New Report Outlines Recommendations for Improving Child Care Affordability

Increasing Colorado families’ access to affordable child care will require action from government, business and philanthropy, according to a new report from The Women’s Foundation of Colorado, Qualistar Colorado and the Colorado Children’s Campaign.

After a year of investigation into the high price of child care in Colorado, the three organizations have outlined six strategies to ensure more Colorado families can access the quality care they need to work and ensure kids have the stimulating experiences they need to learn and grow.

“Our recommendations for increasing access to affordable care cross all sectors of our state because the issue of affordable child care is one that impacts so many Coloradans,” said Louise Myrland, Vice President of Community Investments and Initiatives at The Women’s Foundation of Colorado. “After a year of research, we found the answers to the affordability question were complex and nuanced. That’s why we are asking for solutions from the public and private sectors at the national, state and local levels. Everyone needs to bring something to the table, including policy makers, business leaders and advocates.”

The recommendations include increasing access to the Colorado Child Care Assistance Program (CCCAP), expanding innovative local initiatives, increasing federal investments in affordable care, calling on business to adopt family-friendly policies, exploring innovative ways to increase administrative efficiencies and increase outreach to families.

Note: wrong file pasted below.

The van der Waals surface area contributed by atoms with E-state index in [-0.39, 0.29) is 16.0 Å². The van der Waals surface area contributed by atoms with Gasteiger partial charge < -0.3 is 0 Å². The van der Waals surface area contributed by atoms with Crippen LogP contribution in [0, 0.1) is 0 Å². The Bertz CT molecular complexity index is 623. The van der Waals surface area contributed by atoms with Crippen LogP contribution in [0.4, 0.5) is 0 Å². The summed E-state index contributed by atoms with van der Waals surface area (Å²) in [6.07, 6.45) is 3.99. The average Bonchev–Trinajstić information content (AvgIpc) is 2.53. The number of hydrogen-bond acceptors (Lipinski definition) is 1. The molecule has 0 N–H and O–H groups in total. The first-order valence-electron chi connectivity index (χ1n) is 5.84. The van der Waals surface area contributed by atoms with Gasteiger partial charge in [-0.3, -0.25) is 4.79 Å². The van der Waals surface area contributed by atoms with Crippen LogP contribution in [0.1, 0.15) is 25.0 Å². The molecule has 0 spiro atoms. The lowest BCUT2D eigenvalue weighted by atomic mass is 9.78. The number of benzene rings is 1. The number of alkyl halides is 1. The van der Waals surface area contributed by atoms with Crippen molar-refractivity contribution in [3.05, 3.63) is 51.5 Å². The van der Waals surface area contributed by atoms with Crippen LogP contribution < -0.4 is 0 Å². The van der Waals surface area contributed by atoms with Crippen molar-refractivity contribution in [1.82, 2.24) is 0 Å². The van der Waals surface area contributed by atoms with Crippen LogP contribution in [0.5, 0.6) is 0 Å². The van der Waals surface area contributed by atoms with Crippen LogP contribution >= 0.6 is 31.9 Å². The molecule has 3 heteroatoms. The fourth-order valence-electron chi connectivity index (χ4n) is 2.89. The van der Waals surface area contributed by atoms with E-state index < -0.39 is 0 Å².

The new report, “Child Care Affordability in Colorado: An Investigation into Child Care Costs and Recommended Strategies for Improving Affordability,” summarized findings from previous reports and included new findings after analyzing the affordability of child care in Colorado counties compared to standards for self-sufficiency. Click here to download a copy of the report and graphics.

Report: Lifting Colorado’s Young Children Out of Poverty Requires Two-Generation Strategy

Two out of every five young children in Colorado are growing up in low-income households, according to a new report from the Annie E. Casey Foundation that calls for a comprehensive two-generation effort to lift kids out of poverty. The report focuses on the importance of delivering high-quality early childhood education to kids who need it most, while also providing parents with access to job training, career paths and other tools that enable them to support their families.

The report’s “two-generation” approach to improving the self-sufficiency of more American families includes recommendations to integrate employment, education and child care programs for parents and children to create better opportunities for the entire family. Colorado is leading in some of these efforts. The recent reforms to our child care subsidy program, the Colorado Child Care Assistance Program (CCCAP), for example, will ensure more children have access to safe, stimulating learning environments, while also making the program more reliable for working parents seeking to achieve a self-sufficient standard of living.